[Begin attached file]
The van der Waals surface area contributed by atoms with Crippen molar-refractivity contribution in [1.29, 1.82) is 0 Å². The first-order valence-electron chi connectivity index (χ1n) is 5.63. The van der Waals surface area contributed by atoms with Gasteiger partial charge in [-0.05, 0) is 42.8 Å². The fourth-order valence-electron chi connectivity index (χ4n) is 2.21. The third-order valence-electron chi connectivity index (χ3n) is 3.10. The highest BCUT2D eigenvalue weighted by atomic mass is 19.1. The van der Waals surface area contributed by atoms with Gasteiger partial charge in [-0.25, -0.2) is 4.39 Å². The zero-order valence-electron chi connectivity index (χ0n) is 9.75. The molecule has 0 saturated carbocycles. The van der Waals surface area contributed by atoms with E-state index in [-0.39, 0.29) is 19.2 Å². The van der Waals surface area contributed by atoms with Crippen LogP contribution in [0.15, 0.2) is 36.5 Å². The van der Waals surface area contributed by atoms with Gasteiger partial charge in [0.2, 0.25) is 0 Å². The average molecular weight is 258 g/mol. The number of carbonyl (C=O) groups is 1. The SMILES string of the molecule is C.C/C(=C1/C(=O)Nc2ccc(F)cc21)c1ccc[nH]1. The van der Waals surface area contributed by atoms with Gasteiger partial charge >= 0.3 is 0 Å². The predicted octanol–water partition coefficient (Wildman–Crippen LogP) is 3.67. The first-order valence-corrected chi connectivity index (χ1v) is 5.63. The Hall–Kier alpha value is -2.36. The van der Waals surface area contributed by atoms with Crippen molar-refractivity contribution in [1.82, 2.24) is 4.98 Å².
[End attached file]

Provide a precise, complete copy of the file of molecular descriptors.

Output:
The van der Waals surface area contributed by atoms with Crippen molar-refractivity contribution in [1.29, 1.82) is 0 Å². The first-order valence-electron chi connectivity index (χ1n) is 5.63. The van der Waals surface area contributed by atoms with Gasteiger partial charge in [-0.05, 0) is 42.8 Å². The fourth-order valence-electron chi connectivity index (χ4n) is 2.21. The third-order valence-electron chi connectivity index (χ3n) is 3.10. The highest BCUT2D eigenvalue weighted by atomic mass is 19.1. The van der Waals surface area contributed by atoms with Gasteiger partial charge in [-0.25, -0.2) is 4.39 Å². The zero-order valence-electron chi connectivity index (χ0n) is 9.75. The molecule has 0 saturated carbocycles. The van der Waals surface area contributed by atoms with E-state index in [-0.39, 0.29) is 19.2 Å². The van der Waals surface area contributed by atoms with Crippen LogP contribution in [0.15, 0.2) is 36.5 Å². The van der Waals surface area contributed by atoms with Gasteiger partial charge in [0.2, 0.25) is 0 Å². The average molecular weight is 258 g/mol. The number of carbonyl (C=O) groups is 1. The SMILES string of the molecule is C.C/C(=C1/C(=O)Nc2ccc(F)cc21)c1ccc[nH]1. The van der Waals surface area contributed by atoms with Gasteiger partial charge >= 0.3 is 0 Å². The predicted octanol–water partition coefficient (Wildman–Crippen LogP) is 3.67. The first-order valence-corrected chi connectivity index (χ1v) is 5.63. The Hall–Kier alpha value is -2.36. The van der Waals surface area contributed by atoms with Crippen molar-refractivity contribution in [1.82, 2.24) is 4.98 Å².